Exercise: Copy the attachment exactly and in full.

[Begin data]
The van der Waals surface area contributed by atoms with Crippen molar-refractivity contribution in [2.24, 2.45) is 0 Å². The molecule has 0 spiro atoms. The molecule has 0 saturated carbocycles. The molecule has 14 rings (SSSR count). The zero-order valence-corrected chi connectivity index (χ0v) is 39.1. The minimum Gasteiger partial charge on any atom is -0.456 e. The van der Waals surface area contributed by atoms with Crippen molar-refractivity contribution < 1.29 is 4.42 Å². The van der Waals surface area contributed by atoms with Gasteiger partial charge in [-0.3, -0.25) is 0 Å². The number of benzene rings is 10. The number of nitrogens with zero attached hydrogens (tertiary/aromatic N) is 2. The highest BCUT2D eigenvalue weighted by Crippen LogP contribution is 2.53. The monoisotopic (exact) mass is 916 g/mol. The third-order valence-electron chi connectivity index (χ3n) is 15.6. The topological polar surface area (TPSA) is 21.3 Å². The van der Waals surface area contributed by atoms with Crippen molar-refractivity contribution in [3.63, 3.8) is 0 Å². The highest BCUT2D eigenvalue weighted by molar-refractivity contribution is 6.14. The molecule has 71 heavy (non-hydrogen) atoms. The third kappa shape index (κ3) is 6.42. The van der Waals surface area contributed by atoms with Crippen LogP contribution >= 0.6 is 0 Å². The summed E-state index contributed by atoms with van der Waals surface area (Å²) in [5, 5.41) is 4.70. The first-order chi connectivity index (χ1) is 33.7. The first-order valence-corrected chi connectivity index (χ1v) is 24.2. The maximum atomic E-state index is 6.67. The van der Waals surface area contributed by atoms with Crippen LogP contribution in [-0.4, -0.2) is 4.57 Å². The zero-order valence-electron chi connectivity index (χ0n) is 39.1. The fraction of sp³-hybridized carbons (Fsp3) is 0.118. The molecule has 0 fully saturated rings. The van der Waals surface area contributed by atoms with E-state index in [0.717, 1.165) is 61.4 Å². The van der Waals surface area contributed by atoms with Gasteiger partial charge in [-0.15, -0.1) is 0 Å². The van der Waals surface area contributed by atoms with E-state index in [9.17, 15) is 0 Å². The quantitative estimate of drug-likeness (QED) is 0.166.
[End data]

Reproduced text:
The van der Waals surface area contributed by atoms with Crippen molar-refractivity contribution in [2.24, 2.45) is 0 Å². The molecule has 0 spiro atoms. The molecule has 0 saturated carbocycles. The molecule has 14 rings (SSSR count). The zero-order valence-corrected chi connectivity index (χ0v) is 39.1. The minimum Gasteiger partial charge on any atom is -0.456 e. The van der Waals surface area contributed by atoms with Crippen molar-refractivity contribution < 1.29 is 4.42 Å². The van der Waals surface area contributed by atoms with Gasteiger partial charge in [-0.3, -0.25) is 0 Å². The number of benzene rings is 10. The number of nitrogens with zero attached hydrogens (tertiary/aromatic N) is 2. The highest BCUT2D eigenvalue weighted by Crippen LogP contribution is 2.53. The monoisotopic (exact) mass is 916 g/mol. The third-order valence-electron chi connectivity index (χ3n) is 15.6. The topological polar surface area (TPSA) is 21.3 Å². The van der Waals surface area contributed by atoms with Crippen molar-refractivity contribution in [3.63, 3.8) is 0 Å². The highest BCUT2D eigenvalue weighted by molar-refractivity contribution is 6.14. The molecule has 71 heavy (non-hydrogen) atoms. The third kappa shape index (κ3) is 6.42. The van der Waals surface area contributed by atoms with Crippen LogP contribution >= 0.6 is 0 Å². The summed E-state index contributed by atoms with van der Waals surface area (Å²) in [5, 5.41) is 4.70. The first-order chi connectivity index (χ1) is 33.7. The first-order valence-corrected chi connectivity index (χ1v) is 24.2. The maximum atomic E-state index is 6.67. The van der Waals surface area contributed by atoms with Crippen LogP contribution in [-0.4, -0.2) is 4.57 Å². The zero-order valence-electron chi connectivity index (χ0n) is 39.1. The fraction of sp³-hybridized carbons (Fsp3) is 0.118. The molecule has 0 fully saturated rings. The van der Waals surface area contributed by atoms with E-state index in [0.717, 1.165) is 61.4 Å². The van der Waals surface area contributed by atoms with Gasteiger partial charge in [-0.15, -0.1) is 0 Å². The van der Waals surface area contributed by atoms with E-state index in [9.17, 15) is 0 Å². The quantitative estimate of drug-likeness (QED) is 0.166.